Nearly 85 percent of people between the ages of 12 and 24 experience acne and many adults do too. But why some people experience severe breakouts while others barely have a pimple is not entirely understood. Genetics and environmental influences are the most likely reasons.

Dr. Monique S. Cohn, DO FAOCD, offers these 8 tips of what to do and what not to do to achieve clearer skin:

1. DO use a mild non-abrasive cleanser

Get in the habit of washing your face twice daily to remove impurities, dead skin cells, and extra oil from your skin’s surface. Use warm, not hot, water and a mild facial cleaner with a soft cloth or your hands. Using a harsh soap (like deodorant body soap) can hurt already inflamed skin and cause more irritation. Always make sure you’re using products that are noncomedogenic, or not acne forming.

2. DON’T overdo face washing

Washing more than twice a day is not necessarily better and it may do more harm than good. Always rinse well, and then dry your face with a clean towel. (Toss the towel in the laundry hamper, as dirty towels spread bacteria.) Also, use the washcloth only once.

3. DO watch your sun exposure

The sun’s ultraviolet rays can increase inflamation and redness, and can cause post-inflammatory hyperpigmentation (dark discoloration). Some acne medications may make your skin more sensitive to sunlight. Limit your time in the sun, especially between the hours of 10 a.m. and 4 p.m., and wear protective clothing, such as a long-sleeved shirt, pants, and a broad-brimmed hat. Whether you have pimples or not, always apply a broad-spectrum sunscreen with 6% zinc oxide or higher and SPF 30 or higher at least 20 minutes before sun exposure. Look for “noncomedogenic” on the sunscreen label to make new pimples less likely. Read the ingredients on the product label to know what you’re putting on your skin.

4. DON’T be cruel to your skin

Avoid touching your face or propping your cheek or chin on your hands. Not only can you spread bacteria, you can also irritate the already inflamed facial skin. Never pick or pop pimples with your fingers, as it can lead to infection and scarring.

5. DO watch what you eat and drink

Most experts agree that certain foods, like chocolate, don’t cause pimples. Still, it makes sense to avoid greasy food and junk food and add more fresh fruits, vegetables and whole grains to your diet. Dairy products and foods high in processed sugar may trigger acne. Avoid these.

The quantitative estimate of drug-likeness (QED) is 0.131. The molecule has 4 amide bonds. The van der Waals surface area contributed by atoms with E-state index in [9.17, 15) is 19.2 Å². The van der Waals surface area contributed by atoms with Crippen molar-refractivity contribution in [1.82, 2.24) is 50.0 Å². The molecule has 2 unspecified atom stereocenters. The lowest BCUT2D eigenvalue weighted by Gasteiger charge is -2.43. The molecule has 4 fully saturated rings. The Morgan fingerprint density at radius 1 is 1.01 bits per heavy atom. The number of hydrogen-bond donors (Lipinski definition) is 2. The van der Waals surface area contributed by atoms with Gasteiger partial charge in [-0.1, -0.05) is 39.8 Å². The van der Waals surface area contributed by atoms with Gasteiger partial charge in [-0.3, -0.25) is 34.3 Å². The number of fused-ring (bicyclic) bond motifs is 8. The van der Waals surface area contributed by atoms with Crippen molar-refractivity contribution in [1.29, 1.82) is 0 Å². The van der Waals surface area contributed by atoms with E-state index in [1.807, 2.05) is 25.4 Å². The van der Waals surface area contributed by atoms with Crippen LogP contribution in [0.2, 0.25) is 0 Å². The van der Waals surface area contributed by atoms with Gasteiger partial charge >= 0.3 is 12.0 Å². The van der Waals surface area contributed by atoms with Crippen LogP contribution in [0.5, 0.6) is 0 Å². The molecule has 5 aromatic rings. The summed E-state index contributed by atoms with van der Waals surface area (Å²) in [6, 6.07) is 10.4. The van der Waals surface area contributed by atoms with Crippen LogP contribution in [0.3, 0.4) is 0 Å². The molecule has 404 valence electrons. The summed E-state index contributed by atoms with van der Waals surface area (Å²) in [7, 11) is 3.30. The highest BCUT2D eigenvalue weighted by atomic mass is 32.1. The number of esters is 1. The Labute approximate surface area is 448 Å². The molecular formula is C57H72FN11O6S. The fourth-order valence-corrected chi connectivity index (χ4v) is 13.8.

6. DON’T cover or conceal acne with cosmetics

During a breakout, avoid wearing foundation, powder, or blush. If you do wear makeup, wash it off at the end of the day. If possible, choose oil-free cosmetics without added dyes and chemicals. Choose makeup that is labeled as “noncomedogenic,” meaning it should not cause acne. Read the ingredients list on the product label before buying.

7. DO clean your phone

Cell phones are magnets for build-up and bacteria, which means throughout the day, makeup, facial oils, and environmental toxins accumulate on our screens. If you can’t commit to an earpiece, make sure to clean your phone twice a day with a microfiber cloth or cleansing wipes that contain water and alcohol.

8. DO see a dermatologist

Over-the-counter products might help you slightly. Depending on the condition’s severity, your age, the type of acne you have and how effective the over-the-counter remedies have been, you may need stronger prescription medications.

If you have moderate to severe acne, Dr. Cohn may recommend a combination of several prescription medications and procedures that are medically proven in treating acne.  Procedure options help prevent scarring and include chemical peelsmicrodermabrasionlaser treatments, and microneedling.

Schedule an appointment on-line or call 330-425-7600 for a consultation to get personalized advice on medications, treatments and professional recommendations right for you.

Acne is unwelcome and can be hard to deal with at any age. Some causes of acne you can’t easily change — like hormones and your genetics. Improving your diet and stress level, plus getting more sleep can help. But, prescription treatments and a clean skincare routine are proven to work. So, see your dermatologist to deal with persistent breakouts.